How to Avoid Creative Burnout

My recent untitled kayak painting

I live to create, whether I’m making stories or paintings or various other types of projects. For me the act of creation is vital to life. Without it I lack energy, motivation, and find it very hard to be happy.

But sometimes I push myself too hard and that’s when burnout threatens.

I don’t know about other artists. Maybe you can write thousands of words daily without a break and not ever get tired. Maybe you paint or draw for hours every day and never have a need to stop. Maybe you never get burned out.

I wish I were that way. I typically get very excited about a project or a medium and work feverishly on it without a break. I may give up sleep and the orderly state of my home to squeeze more hours out of the day working on it. But after too much time pushing myself at the same thing, I suddenly find myself wanting out.

That’s when I may discard a project or at least stuff it in a closet so I don’t have to think about it anymore. Sometimes those projects can stay hidden away for months…even years. That’s no good. It would be better to avoid burnout altogether.

Here are several tips to help avoid burnout:

  1. Don’t push yourself too hard. Often I get burned out because I began my project with too much exuberance, putting all of my energies into starting it off big instead of pacing myself. A sprinting mentality isn’t going to help me finish a marathon. A little every day is better than spending all of my motivation the first week and having nothing left to make it to the end.
  2. Don’t create unreasonable goals. Along with that initial excitement comes lofty expectations. I enjoy setting goals, but when a goal starts cramping the rhythm of my life, it’s too stringent. Creating unrealistic goals is only setting yourself up for disappointment. You know what you can handle (or you’ll soon find out), and if you need to relax a deadline a bit, then don’t hesitate to do so.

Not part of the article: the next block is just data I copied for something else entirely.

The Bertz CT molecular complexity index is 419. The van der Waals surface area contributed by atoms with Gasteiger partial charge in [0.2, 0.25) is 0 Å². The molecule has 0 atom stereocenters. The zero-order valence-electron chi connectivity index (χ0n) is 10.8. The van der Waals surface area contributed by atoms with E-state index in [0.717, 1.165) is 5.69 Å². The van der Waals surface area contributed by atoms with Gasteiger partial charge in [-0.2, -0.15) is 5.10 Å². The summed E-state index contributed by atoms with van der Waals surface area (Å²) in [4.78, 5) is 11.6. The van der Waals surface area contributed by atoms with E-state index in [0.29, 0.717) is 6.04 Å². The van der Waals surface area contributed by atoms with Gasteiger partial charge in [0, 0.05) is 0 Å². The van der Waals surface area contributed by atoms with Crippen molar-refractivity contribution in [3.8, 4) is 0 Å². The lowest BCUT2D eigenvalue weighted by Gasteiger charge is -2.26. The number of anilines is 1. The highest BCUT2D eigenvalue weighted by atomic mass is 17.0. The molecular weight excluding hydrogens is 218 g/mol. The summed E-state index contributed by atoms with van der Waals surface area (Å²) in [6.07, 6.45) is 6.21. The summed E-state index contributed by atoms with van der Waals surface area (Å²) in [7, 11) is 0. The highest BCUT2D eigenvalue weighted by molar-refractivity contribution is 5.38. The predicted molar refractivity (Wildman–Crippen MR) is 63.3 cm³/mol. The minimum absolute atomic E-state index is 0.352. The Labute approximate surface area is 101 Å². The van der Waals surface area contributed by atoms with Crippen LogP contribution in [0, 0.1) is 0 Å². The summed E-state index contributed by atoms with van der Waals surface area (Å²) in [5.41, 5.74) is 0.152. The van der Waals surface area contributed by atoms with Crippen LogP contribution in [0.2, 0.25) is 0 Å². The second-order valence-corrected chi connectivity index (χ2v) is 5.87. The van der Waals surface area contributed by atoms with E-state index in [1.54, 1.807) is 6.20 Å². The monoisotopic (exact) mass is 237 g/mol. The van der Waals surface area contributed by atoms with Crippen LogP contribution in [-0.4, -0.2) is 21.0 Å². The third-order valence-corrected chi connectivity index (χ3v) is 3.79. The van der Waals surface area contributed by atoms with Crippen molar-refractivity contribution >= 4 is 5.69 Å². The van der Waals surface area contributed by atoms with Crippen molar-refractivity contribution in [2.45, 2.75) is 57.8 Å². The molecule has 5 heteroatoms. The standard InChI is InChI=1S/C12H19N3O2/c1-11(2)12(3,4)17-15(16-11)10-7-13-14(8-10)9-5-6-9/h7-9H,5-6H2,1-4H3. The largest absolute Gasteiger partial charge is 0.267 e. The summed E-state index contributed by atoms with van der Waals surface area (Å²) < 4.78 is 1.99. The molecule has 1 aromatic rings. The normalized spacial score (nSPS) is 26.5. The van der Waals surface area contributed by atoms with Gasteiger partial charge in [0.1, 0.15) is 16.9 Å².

3.  Switch methods of creativity. When I get burned out, one of the things I find most refreshing is switching gears. Last month I took a break from my writing and spent a good deal of time delving into my paints instead. I didn’t neglecting my creative side, instead I exercised a different part of my right brain. I was rejuvenated and got a lovely painting out of it.
  4. Hang around other Creatives. There’s nothing like hanging around a group of friends and talking about current projects to spur creative motivation. Excitement is contagious and often by the end of the evening, I’ve regained my motivation and am ready to tackle the problem again.
  5. Finish another project. Sometimes burn out comes because I’ve been working on one project for too long. It can be agonizing when the finish line isn’t even in sight. I find it beneficial to take a short break from the current WIP and switch to another unfinished project. The good vibes of completing something else can be encouragement enough for getting back to work.

Do you ever get burned out of writing or other projects? What’s your method of dealing with burnout? Have you found any tricks that work?

You might also be interested in:

The Cure for Writer's Block via Stephen King

One Creation Sparks Another

Inspiration by Osmosis


4 thoughts on “How to Avoid Creative Burnout

  • This is such a great post Becca!

    I’ve been pushing myself steady for many months now. It seems when I do have time to work on my projects I just feel like curling up on the couch and vegging out.

    I’ve come to realize that some nights I just need to do nothing. Yes I could be editing or writing or reading or working on my art, but if I don’t have that down time then I’m not giving my body a chance to rejuvenate.

    Thanks for this reminder 🙂

    • You’re welcome!

      That’s awesome that you’ve been so dedicated on your projects. But it’s also important to know when to take a break. Sounds like you’ve got it down.

      Thanks for stopping by. 🙂

  • Oh I am so guilty of number 1! That’s probably my worst habit and has been my curse through over 15 years of writing. My enthusiasm runs away with me. Great post and right on target!

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